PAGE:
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Arizona activists push for vote on same-sex marriage ban

Arizona activists push for vote on same-sex marriage ban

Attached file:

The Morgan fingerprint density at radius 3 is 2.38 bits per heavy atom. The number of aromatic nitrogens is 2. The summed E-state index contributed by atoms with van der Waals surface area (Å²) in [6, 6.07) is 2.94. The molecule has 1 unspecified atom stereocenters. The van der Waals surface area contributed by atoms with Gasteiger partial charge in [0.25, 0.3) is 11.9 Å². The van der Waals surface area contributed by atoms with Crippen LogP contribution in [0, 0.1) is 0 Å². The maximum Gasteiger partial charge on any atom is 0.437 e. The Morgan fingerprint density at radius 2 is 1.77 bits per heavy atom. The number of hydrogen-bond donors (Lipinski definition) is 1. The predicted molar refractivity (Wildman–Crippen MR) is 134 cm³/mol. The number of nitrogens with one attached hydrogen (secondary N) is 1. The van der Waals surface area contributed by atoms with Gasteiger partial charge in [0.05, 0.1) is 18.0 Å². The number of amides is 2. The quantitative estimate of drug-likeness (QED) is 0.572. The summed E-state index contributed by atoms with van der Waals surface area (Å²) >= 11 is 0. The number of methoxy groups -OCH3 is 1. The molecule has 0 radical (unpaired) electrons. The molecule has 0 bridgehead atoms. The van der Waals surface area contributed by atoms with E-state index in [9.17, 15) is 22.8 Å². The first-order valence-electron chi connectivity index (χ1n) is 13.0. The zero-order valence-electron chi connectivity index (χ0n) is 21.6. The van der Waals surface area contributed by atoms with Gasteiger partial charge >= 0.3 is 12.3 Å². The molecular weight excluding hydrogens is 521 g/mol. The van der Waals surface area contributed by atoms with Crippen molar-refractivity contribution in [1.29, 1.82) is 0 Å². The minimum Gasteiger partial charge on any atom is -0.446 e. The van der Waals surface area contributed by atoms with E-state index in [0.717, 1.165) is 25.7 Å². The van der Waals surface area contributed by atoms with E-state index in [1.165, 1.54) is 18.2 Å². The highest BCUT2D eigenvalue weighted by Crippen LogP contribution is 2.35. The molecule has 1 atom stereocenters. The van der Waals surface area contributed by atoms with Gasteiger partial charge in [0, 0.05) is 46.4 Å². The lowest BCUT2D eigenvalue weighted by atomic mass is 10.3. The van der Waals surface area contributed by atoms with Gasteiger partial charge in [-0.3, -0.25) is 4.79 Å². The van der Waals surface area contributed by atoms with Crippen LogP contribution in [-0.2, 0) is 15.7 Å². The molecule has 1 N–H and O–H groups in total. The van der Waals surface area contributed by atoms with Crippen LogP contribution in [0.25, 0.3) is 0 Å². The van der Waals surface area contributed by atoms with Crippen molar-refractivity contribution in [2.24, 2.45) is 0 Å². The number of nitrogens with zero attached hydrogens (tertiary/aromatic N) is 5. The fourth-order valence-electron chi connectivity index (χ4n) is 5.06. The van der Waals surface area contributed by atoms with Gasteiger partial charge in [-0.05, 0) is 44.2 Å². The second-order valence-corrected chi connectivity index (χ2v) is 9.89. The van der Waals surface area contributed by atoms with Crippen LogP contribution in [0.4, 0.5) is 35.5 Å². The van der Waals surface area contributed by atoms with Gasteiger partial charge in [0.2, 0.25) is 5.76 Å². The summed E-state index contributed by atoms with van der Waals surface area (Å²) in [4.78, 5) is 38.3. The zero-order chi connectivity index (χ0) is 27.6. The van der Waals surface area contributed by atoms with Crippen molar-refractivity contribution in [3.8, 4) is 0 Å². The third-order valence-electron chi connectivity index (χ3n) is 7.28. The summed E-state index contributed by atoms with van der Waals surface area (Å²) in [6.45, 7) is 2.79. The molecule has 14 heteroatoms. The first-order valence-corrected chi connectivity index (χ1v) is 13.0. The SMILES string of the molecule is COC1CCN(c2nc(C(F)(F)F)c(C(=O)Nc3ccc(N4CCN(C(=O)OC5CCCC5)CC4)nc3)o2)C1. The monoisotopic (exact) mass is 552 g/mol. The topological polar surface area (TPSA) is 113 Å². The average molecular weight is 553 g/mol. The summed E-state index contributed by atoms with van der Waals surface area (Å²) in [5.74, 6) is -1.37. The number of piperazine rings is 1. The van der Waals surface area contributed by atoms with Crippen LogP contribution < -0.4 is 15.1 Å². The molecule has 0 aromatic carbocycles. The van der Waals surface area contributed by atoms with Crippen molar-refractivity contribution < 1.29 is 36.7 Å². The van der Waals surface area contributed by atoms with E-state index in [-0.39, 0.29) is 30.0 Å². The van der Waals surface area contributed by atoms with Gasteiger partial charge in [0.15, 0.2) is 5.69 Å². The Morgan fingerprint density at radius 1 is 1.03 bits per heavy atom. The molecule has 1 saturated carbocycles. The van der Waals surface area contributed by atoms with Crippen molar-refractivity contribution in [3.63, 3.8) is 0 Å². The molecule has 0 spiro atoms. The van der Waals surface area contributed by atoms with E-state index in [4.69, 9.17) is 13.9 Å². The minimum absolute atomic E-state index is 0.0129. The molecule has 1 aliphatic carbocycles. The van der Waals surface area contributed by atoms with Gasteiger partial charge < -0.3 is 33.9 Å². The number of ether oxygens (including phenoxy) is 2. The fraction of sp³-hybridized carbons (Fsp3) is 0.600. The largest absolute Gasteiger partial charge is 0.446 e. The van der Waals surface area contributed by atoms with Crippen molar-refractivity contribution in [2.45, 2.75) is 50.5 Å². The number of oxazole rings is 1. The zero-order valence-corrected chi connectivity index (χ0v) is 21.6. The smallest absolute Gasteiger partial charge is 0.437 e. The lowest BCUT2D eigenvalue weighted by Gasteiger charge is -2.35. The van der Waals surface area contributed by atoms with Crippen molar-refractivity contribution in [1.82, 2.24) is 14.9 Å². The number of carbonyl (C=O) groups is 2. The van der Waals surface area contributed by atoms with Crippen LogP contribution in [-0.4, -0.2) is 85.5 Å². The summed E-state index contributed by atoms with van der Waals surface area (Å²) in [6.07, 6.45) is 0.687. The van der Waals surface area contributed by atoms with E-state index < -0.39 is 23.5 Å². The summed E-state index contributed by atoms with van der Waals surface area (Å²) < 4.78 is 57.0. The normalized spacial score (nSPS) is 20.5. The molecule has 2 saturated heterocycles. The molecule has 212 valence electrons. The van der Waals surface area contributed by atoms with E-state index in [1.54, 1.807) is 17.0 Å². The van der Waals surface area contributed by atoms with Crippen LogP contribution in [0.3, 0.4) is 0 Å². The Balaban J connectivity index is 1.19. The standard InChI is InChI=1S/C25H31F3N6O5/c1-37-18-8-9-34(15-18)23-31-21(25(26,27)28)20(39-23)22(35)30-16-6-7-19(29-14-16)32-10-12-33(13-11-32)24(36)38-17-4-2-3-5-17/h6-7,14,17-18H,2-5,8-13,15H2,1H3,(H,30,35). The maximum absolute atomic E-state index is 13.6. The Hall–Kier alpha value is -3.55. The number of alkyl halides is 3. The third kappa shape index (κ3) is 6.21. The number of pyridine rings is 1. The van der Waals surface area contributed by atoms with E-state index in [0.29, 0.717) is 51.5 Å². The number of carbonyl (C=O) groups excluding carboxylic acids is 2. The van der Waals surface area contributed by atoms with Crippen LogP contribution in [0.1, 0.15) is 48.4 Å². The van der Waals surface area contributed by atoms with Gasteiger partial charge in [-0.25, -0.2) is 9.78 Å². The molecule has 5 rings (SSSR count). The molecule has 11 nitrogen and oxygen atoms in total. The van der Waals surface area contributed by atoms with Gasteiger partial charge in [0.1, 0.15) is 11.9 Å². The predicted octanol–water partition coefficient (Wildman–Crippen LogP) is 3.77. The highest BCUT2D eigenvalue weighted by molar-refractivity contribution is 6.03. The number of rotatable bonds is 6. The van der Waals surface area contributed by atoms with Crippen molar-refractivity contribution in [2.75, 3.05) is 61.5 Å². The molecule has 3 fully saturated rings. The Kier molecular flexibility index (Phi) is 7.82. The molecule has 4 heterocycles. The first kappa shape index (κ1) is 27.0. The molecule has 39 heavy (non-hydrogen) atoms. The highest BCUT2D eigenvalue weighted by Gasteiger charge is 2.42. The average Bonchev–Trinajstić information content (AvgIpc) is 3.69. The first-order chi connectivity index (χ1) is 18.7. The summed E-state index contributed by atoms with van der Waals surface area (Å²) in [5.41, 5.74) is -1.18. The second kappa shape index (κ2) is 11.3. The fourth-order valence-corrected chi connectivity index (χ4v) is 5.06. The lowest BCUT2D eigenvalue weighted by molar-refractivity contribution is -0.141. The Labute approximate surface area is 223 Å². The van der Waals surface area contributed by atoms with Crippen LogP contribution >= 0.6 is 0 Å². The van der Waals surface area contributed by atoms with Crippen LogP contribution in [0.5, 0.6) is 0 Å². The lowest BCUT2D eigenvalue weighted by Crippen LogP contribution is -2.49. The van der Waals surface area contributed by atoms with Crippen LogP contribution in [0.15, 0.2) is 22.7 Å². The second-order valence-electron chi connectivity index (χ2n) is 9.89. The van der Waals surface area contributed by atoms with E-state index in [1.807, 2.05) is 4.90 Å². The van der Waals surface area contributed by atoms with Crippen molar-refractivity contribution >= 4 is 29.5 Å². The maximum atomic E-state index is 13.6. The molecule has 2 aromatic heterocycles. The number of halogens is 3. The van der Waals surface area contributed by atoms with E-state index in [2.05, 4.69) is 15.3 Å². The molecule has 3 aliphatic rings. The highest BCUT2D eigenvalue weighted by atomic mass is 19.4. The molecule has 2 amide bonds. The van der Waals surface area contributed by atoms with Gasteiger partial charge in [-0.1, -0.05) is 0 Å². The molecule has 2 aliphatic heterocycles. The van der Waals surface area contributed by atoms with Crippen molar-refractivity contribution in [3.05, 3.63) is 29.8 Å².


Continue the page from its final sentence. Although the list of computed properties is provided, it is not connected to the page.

Arizona already has a law prohibiting same-sex marriages, but some activists are pushing for a state constitutional amendment to provide a safeguard against any court rulings. Cathi Herrod of the Center for Arizona Policy, a lobbying group, said she and others will ask the state legislature to place a referendum on the November 2006 ballot. The group also plans to launch a petition drive to place an initiative on the ballot. They would need at least 183,917 valid signatures. Supporters of the proposition say it would be similar in part to those approved last Tuesday by voters in 11 states, which defined marriage as a union of one man and one woman. Arizona lawmakers failed during the 2004 legislative session to approve a postcard to Congress urging it to amend the U.S. Constitution to outlaw same-sex marriages. But state senate president Ken Bennett said there is a good chance the legislature will vote during its 2005 session to put a state constitutional amendment before voters. Bruce Merrill, a pollster and political science professor at Arizona State University who has studied the issue, said there appears to be widespread public support to close every pathway to gay marriage. "It's not just the religious right," Merrill said. "The core who would support this measure are those who go to church. But there are many who aren't religious and are concerned with the breakdown of the family." Incoming state representative Mark Anderson said he will introduce legislation seeking a ballot referendum and that colleagues in the senate will do the same. "It looks very promising," Anderson said. "Marriage is the foundation of successful families and must be protected."

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